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Tuesday, December 12, 2017

Spinning semen provides a measurement of fertility

The maths of collective behavior has provided a new technique for selecting the best semen for artificial insemination in livestock, new research shows.

Dig it! Two new shrimp species found in burrows at the bottom of the...

Although the Santa María-La Reforma lagoon complex in the Gulf of California is one of the most important areas for shrimp fishery, little is known about the crustacean species that live in burrows dug in the bottom. In addition to presenting two new species for science, the researchers collaborate to build up on the knowledge of small shrimp species living there.

Graphene, electricity used to change stem cells for nerve regrowth

Scientists are combining their expertise to change stem cells for nerve regrowth.

DNA barcoding technology helping monitor health of all-important boreal forest

The Boreal forest is essential to Canada and the world, storing carbon, purifying water and air and regulating climate. But keeping tabs on the health of this vulnerable biome has proven to be a painstaking and time-consuming undertaking - until now. Cutting-edge DNA metabarcoding technology can help speed up and improve the monitoring process, according to a new study.

Extreme fieldwork, climate modeling yields new insight into predicting Greenland’s melt

A new study brings together scientists from land hydrology, glaciology and climate modeling to unravel a meltwater mystery. Researchers discovered that some meltwater from the lakes and rivers atop the region's glaciers, is being stored and trapped on top of the glacier inside a low-density, porous 'rotten ice.' This phenomenon affects climate model predictions of Greenland's meltwater.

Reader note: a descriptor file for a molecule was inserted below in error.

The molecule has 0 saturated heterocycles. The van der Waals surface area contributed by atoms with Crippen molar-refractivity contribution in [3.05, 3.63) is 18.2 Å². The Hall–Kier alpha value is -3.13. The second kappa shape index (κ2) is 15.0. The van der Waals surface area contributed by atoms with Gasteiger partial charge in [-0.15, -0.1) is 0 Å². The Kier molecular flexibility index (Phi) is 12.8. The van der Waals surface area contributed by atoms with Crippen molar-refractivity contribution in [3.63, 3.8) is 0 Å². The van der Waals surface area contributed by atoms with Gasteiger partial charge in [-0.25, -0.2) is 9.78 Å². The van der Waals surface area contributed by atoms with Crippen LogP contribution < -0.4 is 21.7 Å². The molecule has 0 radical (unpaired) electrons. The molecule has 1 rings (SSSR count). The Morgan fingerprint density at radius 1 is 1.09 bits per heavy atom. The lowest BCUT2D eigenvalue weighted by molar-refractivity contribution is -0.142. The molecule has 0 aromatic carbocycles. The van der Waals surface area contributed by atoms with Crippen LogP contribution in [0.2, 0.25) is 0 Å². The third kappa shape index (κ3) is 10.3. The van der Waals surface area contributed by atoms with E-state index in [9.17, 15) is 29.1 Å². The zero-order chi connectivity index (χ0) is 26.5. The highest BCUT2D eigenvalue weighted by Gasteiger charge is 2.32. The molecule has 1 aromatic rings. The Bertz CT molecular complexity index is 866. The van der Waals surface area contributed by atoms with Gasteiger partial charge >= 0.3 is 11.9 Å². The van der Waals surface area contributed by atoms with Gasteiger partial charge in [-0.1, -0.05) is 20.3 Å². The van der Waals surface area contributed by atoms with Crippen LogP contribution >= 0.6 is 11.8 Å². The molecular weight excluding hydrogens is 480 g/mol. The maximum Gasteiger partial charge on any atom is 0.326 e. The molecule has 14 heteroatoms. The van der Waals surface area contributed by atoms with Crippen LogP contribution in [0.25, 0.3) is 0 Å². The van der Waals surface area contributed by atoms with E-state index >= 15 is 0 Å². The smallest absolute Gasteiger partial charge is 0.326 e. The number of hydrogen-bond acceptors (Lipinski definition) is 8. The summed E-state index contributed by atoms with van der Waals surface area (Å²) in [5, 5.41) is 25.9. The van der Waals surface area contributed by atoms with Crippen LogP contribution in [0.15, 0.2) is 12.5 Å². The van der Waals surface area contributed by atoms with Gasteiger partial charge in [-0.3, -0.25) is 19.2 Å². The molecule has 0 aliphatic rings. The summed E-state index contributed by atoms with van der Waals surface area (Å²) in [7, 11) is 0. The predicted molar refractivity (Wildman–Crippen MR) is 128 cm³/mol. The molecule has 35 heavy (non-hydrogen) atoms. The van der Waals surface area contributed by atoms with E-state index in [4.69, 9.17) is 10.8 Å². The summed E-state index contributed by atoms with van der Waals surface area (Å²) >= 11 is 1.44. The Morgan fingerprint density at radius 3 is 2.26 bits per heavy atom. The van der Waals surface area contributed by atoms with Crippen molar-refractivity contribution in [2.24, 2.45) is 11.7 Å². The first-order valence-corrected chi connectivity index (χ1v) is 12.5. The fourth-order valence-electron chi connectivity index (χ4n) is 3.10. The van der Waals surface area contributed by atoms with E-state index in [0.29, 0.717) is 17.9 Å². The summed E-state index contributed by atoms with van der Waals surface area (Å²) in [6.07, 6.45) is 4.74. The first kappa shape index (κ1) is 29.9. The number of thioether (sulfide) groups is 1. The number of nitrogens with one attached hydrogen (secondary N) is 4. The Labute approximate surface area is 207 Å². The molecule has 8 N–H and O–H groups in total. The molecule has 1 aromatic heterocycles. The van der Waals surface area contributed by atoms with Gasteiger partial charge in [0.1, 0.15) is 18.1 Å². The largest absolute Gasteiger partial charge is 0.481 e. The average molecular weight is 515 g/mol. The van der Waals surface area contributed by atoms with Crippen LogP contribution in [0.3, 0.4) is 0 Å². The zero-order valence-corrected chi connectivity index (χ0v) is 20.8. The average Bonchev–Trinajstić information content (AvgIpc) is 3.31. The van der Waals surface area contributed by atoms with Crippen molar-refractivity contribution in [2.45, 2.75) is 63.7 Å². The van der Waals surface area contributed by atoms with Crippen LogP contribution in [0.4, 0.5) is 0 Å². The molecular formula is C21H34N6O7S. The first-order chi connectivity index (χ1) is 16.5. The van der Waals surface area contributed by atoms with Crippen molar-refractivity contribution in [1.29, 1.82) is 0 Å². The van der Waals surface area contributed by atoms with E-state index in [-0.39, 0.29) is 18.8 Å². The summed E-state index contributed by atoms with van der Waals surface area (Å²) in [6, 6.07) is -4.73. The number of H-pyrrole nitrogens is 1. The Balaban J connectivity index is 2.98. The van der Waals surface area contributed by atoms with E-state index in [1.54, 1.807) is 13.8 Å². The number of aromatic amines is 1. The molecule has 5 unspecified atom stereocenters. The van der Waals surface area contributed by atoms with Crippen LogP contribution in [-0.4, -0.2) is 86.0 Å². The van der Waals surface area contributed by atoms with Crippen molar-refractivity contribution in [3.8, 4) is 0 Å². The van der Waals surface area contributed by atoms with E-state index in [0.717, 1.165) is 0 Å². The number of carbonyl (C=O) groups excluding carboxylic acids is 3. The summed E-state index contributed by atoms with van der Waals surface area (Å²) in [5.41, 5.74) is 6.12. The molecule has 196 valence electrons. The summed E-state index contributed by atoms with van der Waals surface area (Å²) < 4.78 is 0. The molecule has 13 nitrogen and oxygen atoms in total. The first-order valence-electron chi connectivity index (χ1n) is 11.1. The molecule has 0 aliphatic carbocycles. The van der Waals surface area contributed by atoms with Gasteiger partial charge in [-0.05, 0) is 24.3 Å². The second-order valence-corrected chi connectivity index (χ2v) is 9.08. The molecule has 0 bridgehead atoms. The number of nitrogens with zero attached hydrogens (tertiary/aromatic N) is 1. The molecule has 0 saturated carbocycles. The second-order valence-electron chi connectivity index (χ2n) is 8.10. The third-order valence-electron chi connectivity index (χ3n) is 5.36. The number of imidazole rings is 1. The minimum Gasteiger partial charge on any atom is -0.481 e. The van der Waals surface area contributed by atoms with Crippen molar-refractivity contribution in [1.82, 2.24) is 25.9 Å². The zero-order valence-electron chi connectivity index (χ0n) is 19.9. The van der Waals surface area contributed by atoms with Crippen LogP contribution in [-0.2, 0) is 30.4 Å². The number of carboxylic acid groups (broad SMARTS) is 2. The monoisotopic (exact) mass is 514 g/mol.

EPA and Partners Join White House Officials to Convene First Clean Energy Savings for...

ATLANTA – Today, U.S. Environmental Protection Agency (EPA) and senior Obama Administration officials convened in Spartanburg, S.C., to host a Clean Energy Savings for All Summit – the first of a series planned across the country. Source: https://www.epa.gov/

DNA detectives crack the case on biothreat look-alikes

Biological "detectives" are tracking down biothreats such as the bacteria that causes tularemia ("rabbit fever"), but they constantly face the challenge of avoiding false positives. Sounding the alarm over a bioattack, only to find it's a harmless relative in the same genus, reduces credibility and public trust. New work is narrowing down the confusion over Francisella bacteria, a few species of which include highly virulent human and animal pathogens, fish pathogens, opportunistic human pathogens, tick endosymbionts, and free-living isolates inhabiting brackish water.

Solution blooming for fracking spills?

Wastewater from oil drilling and hydraulic fracturing – or fracking – is often laden with salts and can spill, contaminating soils. In a recent study, researchers tested a method that extracted a large percentage of the salt present in soils contaminated by brine spills.

Scientists learn how to ramp up microbes’ ability to make memories

Researchers have identified a mutation that prompts bacterial cells to acquire genetic memories 100 times more frequently than they do naturally. This discovery provides a powerful research tool and could bring scientists one step closer to developing DNA-based data storage devices.

Bacteria control levels of dangerous pollutant in seabirds

Researchers have discovered that levels of mercury in seabirds off the coast of British Columbia have remained relatively stable over the past 50 years. This might appear to be good news, but it is due to a decline in fish stocks near the surface which has forced seabirds to feed in areas where there are more bacteria which control the levels of mercury.

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